Kroger carries more local products
In natural foods, produce, meats, the deli-bakery, grocery and floral shops, Kroger’s Mid-Atlantic is expanding its supply of locally made products.
The customer demand for local products is growing, said
Susan Terry, natural foods sales manager. “We are listening to our customers, and they are telling us that they want to buy local.
“It’s a win-win situation,” she added. “When we carry local products, it’s good for the farmers, producers, the community, and, of course, Kroger.” The concept, she says, is like a community-focused market.
“At Kroger, we want to be recognized for supporting locally made products,” Terry continued. We know customers have pride in buying them because they want local farmers and producers to be successful.”
The Virginia Department of Agriculture and Consumer Services is aware of the buy local movement and assists farmers and producers in getting their items ready for retail sale. “Consumers want to know where their food comes from,” said Elaine Lidholm, spokesperson for the Department. “Knowing the food comes from a local or regional source gives them a sense of comfort.”
The buy local movement has grown drastically in Virginia,” Lidholm said. “Consumers are concerned with freshness, safety, the environment and the economic factor. “They like knowing that the money they spend on these items stays at home when they buy locally.”
The Department of Agriculture and Consumer Services has regional marketing development specialists across the State to work with producers to facilitate selling their products to retailers. “We work with the people who grow apples, peaches, tomatoes, peanuts as well as those who produce dairy products, seafood and wines and much more to get their products in stores in the Commonwealth,” she added.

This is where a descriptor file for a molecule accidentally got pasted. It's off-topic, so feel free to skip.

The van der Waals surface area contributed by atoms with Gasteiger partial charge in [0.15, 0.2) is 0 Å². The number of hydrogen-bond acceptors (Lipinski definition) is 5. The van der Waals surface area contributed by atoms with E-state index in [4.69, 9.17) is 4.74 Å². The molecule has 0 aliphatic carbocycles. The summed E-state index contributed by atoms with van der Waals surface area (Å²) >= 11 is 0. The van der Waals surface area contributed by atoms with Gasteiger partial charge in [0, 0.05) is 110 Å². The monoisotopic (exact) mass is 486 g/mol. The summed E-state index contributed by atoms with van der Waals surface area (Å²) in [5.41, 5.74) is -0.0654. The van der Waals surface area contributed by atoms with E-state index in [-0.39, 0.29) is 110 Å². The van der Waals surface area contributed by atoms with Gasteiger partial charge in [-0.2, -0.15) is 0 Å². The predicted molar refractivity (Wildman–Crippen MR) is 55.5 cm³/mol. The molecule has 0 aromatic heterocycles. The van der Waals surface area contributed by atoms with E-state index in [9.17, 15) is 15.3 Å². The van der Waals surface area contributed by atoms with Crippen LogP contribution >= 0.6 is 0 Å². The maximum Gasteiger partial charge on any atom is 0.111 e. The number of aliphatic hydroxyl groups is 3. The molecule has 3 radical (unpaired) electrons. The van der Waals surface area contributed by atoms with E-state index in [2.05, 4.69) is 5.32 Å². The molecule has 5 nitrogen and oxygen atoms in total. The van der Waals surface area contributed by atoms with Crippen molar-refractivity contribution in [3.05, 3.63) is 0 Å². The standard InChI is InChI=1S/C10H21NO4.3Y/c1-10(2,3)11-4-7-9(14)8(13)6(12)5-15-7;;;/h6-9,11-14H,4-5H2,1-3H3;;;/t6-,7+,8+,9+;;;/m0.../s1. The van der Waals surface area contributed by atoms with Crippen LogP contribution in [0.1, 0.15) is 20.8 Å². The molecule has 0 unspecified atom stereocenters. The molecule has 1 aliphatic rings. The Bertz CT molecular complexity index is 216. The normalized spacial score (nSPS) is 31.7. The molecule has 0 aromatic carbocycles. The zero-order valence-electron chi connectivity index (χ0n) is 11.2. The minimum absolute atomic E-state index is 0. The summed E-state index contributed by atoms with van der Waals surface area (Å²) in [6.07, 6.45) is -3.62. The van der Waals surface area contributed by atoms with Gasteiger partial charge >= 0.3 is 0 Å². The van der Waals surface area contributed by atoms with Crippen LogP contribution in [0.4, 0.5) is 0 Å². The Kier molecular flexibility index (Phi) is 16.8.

Kroger is constantly stocking more locally made products. Recently, Kroger began carrying Reginald’s Homemade Peanut Butter, based in Rockville, in some Virginia stores.
In North Carolina stores, Kroger will feature Nello’s Pasta’s Sauces, made in Raleigh beginning next month.
The Christmas trees sold at Kroger come from a farm near the Virginia-Tennessee border. Crown Orchard Apples, produced near Charlottesville, are now in most Mid-Atlantic stores.
In the popular area of natural foods, Kroger works with growers so their products not only are of the highest quality, but also so their prices are competitive, Terry said.
Kroger recently hired a produce specialist, Duane Myers, who travels the southeast working with producers to help them meet the needs of the stores. Myers meets with farmers and producers on site to help them prepare their products for Kroger.
“We need to inform and assist producers with more regulations, packing, and labeling standards,” said David Villanueva, produce and floral sales manager for the Mid-Atlantic Division. “Our goal is to help them succeed in what is a different environment for many of them.”
Producers often come to the Mid-Atlantic office in Roanoke to discuss their products, Terry says. “We are delighted to meet with them,” she says. “We discuss their ability to produce enough items for stores and distribution issues.” The Mid-Atlantic Division operates 120 stores in six states.
“After the product is ready, then we test it in their local market,” added Terry. “If there is demand, we add the product in additional stores, based on shelf space.”
Kroger has been stocking more local products than customers realized. “We are tagging local items in our stores and will be introducing new signage in stores to make it easier for our customers to identify locally made items,” said Terry.